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Ohio pork producers look to alternatives while plants close

Posted at 5:40 PM, May 07, 2020
and last updated 2020-05-07 19:32:25-04

SMITHVILLE, Ohio  — David Shoup runs one of the 3,500 hog farms in the state. Shoup, three of his brothers and a cousin continue a family business.

"We're going to say 50-55 years," Shoup said.

That's the number Shoup gets when he adds up all the time he has spent tending for pigs in Wayne County.

"Farmers are eternal optimists," he said standing outside one of several barns on his property.

If the Ohio native and veterinarian is phased by the current state of pork in the United States, he won't show it.

"I love it," he said about his life. "I love it. What a better way to start your day."

The market-ready hogs from Shoup Brother's Farm are sent to packing plants when they hit around 280 pounds. Most of those plants are out of state.

"So they go to Indiana to packing plants. They'll go to Coldwarter, Michigan or they'll go to Kentucky," said Cheryl Day.

Day is the Executive Director for the Ohio Pork Council. She said Ohio ranks eighth in the country for pork production. There are more than two million pigs processed per year from the state and big processors like Smithfield plants across the U.S. are crucial to getting pork to shoppers.

"Our packing capacity has just enough room for the amount of pigs we're growing," Day said.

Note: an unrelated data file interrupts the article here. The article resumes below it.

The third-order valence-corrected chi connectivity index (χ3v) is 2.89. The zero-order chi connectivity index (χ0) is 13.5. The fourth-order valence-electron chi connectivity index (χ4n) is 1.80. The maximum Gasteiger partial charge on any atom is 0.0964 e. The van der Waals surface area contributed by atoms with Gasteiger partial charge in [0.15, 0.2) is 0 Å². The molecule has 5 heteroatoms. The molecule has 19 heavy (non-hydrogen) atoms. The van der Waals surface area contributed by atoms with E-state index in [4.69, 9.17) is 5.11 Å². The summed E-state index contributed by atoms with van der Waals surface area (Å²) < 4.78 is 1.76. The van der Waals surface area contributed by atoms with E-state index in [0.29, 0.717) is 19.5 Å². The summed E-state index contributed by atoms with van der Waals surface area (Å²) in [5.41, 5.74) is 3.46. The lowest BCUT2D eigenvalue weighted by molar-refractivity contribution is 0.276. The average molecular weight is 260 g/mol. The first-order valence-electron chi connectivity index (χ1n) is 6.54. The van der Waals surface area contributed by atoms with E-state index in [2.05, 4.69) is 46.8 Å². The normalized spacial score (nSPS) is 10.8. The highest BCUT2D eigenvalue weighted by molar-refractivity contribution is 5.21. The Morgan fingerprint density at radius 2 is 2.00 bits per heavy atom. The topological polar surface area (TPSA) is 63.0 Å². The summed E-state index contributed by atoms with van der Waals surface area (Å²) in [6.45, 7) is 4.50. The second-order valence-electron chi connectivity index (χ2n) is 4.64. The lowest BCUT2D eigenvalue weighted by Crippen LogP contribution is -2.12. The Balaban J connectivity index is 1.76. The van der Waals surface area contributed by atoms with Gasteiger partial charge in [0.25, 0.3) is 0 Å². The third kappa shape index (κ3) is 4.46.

So with plants closing because of COVID-19, pigs could be left in barns. Day said the plants are doing everything they can to process meat.

"But there is only so much they can process in a week," she said.

While some plants are reopening, smaller workforce changes have been made on farms like Shoup Brothers, like maintaining when the pigs are ready for market.

"We slow their growth," Shoup said. "We buy ourselves some time."

If plants can not process the pigs and farmers can not find a place for their meat to go, market-ready hogs have been euthanized in some states.

Both Day and Shoup stressed that is not happening in Ohio.

The plant closures are why shoppers aren't seeing as much meat on the shelves. Day said when pork does return to supermarkets shoppers could pay a little more.

Despite the prices in grocery stores, Day said farmers are losing nearly $40 per pig.

"This could be, for some, financial ruins," she said.

Shoup is trying to keep his farm running. He's sent his pigs to food banks that need pork. He's also utilized smaller, state run plants to help process pigs for private buyers. His optimism extends past the pandemic.

"I think long term looks good for us," he said.

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